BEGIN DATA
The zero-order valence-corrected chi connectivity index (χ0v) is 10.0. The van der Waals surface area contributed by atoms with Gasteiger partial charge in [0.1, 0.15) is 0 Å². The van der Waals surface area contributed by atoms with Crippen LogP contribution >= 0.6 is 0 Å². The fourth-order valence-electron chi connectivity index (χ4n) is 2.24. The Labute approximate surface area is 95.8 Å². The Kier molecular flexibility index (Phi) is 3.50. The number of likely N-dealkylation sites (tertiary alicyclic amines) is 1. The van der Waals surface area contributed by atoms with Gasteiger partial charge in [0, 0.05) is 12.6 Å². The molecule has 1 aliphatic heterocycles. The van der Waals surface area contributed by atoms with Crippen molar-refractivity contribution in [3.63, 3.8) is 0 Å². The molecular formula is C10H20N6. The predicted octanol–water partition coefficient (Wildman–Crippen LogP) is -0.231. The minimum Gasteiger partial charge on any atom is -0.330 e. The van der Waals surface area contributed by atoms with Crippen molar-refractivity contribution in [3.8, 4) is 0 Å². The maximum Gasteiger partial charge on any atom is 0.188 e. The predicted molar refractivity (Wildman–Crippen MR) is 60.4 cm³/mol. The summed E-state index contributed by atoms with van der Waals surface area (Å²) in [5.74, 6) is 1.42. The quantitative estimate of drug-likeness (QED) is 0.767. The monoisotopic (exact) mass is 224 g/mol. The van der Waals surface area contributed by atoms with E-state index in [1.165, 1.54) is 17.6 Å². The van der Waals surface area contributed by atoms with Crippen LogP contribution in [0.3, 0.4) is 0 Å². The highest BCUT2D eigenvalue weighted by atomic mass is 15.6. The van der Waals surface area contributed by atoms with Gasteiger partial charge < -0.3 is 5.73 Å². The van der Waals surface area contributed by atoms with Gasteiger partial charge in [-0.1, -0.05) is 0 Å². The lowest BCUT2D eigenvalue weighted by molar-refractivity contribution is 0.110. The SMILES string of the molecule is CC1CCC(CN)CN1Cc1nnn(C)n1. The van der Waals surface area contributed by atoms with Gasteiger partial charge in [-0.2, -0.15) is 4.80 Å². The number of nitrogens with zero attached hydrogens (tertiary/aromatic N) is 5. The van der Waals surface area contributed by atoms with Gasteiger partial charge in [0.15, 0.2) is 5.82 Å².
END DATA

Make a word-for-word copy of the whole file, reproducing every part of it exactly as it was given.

The zero-order valence-corrected chi connectivity index (χ0v) is 10.0. The van der Waals surface area contributed by atoms with Gasteiger partial charge in [0.1, 0.15) is 0 Å². The van der Waals surface area contributed by atoms with Crippen LogP contribution >= 0.6 is 0 Å². The fourth-order valence-electron chi connectivity index (χ4n) is 2.24. The Labute approximate surface area is 95.8 Å². The Kier molecular flexibility index (Phi) is 3.50. The number of likely N-dealkylation sites (tertiary alicyclic amines) is 1. The van der Waals surface area contributed by atoms with Gasteiger partial charge in [0, 0.05) is 12.6 Å². The molecule has 1 aliphatic heterocycles. The van der Waals surface area contributed by atoms with Crippen molar-refractivity contribution in [3.63, 3.8) is 0 Å². The molecular formula is C10H20N6. The predicted octanol–water partition coefficient (Wildman–Crippen LogP) is -0.231. The minimum Gasteiger partial charge on any atom is -0.330 e. The van der Waals surface area contributed by atoms with Crippen molar-refractivity contribution in [3.8, 4) is 0 Å². The maximum Gasteiger partial charge on any atom is 0.188 e. The predicted molar refractivity (Wildman–Crippen MR) is 60.4 cm³/mol. The summed E-state index contributed by atoms with van der Waals surface area (Å²) in [5.74, 6) is 1.42. The quantitative estimate of drug-likeness (QED) is 0.767. The monoisotopic (exact) mass is 224 g/mol. The van der Waals surface area contributed by atoms with E-state index in [1.165, 1.54) is 17.6 Å². The van der Waals surface area contributed by atoms with Crippen LogP contribution in [0.3, 0.4) is 0 Å². The highest BCUT2D eigenvalue weighted by atomic mass is 15.6. The van der Waals surface area contributed by atoms with Gasteiger partial charge < -0.3 is 5.73 Å². The van der Waals surface area contributed by atoms with Gasteiger partial charge in [-0.1, -0.05) is 0 Å². The lowest BCUT2D eigenvalue weighted by molar-refractivity contribution is 0.110. The SMILES string of the molecule is CC1CCC(CN)CN1Cc1nnn(C)n1. The van der Waals surface area contributed by atoms with Gasteiger partial charge in [-0.2, -0.15) is 4.80 Å². The number of nitrogens with zero attached hydrogens (tertiary/aromatic N) is 5. The van der Waals surface area contributed by atoms with Gasteiger partial charge in [0.15, 0.2) is 5.82 Å².